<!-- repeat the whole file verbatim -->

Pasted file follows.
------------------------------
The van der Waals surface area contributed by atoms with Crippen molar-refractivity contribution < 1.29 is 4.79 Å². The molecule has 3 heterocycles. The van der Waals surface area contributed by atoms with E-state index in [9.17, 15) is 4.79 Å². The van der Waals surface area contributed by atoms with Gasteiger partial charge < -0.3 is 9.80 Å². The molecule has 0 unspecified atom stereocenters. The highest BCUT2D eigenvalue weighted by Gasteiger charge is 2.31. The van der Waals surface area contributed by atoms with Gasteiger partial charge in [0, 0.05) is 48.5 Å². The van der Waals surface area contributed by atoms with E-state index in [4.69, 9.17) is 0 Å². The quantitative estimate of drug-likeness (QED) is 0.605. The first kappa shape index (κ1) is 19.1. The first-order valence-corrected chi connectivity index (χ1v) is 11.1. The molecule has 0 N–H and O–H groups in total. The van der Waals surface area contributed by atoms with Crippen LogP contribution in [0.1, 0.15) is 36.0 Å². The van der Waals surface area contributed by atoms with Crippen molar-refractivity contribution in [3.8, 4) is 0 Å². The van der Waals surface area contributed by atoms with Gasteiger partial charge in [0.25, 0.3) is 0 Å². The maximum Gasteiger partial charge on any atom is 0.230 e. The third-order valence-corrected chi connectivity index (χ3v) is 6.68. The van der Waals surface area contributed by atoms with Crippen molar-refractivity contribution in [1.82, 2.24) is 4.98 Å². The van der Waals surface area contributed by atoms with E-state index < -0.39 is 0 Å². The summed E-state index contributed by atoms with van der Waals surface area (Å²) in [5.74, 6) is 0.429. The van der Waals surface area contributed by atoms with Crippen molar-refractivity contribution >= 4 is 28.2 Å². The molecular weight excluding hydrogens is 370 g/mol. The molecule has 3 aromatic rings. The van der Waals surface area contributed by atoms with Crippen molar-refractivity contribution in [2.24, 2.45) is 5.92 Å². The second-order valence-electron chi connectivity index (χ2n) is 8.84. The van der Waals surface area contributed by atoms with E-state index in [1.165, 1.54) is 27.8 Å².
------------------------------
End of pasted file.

The van der Waals surface area contributed by atoms with Crippen molar-refractivity contribution < 1.29 is 4.79 Å². The molecule has 3 heterocycles. The van der Waals surface area contributed by atoms with E-state index in [9.17, 15) is 4.79 Å². The van der Waals surface area contributed by atoms with Gasteiger partial charge < -0.3 is 9.80 Å². The molecule has 0 unspecified atom stereocenters. The highest BCUT2D eigenvalue weighted by Gasteiger charge is 2.31. The van der Waals surface area contributed by atoms with Gasteiger partial charge in [0, 0.05) is 48.5 Å². The van der Waals surface area contributed by atoms with E-state index in [4.69, 9.17) is 0 Å². The quantitative estimate of drug-likeness (QED) is 0.605. The first kappa shape index (κ1) is 19.1. The first-order valence-corrected chi connectivity index (χ1v) is 11.1. The molecule has 0 N–H and O–H groups in total. The van der Waals surface area contributed by atoms with Crippen LogP contribution in [0.1, 0.15) is 36.0 Å². The van der Waals surface area contributed by atoms with Crippen molar-refractivity contribution in [3.8, 4) is 0 Å². The van der Waals surface area contributed by atoms with Gasteiger partial charge in [0.25, 0.3) is 0 Å². The maximum Gasteiger partial charge on any atom is 0.230 e. The third-order valence-corrected chi connectivity index (χ3v) is 6.68. The van der Waals surface area contributed by atoms with Crippen molar-refractivity contribution in [1.82, 2.24) is 4.98 Å². The van der Waals surface area contributed by atoms with E-state index < -0.39 is 0 Å². The summed E-state index contributed by atoms with van der Waals surface area (Å²) in [5.74, 6) is 0.429. The van der Waals surface area contributed by atoms with Crippen molar-refractivity contribution >= 4 is 28.2 Å². The molecular weight excluding hydrogens is 370 g/mol. The molecule has 3 aromatic rings. The van der Waals surface area contributed by atoms with Crippen molar-refractivity contribution in [2.24, 2.45) is 5.92 Å². The second-order valence-electron chi connectivity index (χ2n) is 8.84. The van der Waals surface area contributed by atoms with E-state index in [1.165, 1.54) is 27.8 Å².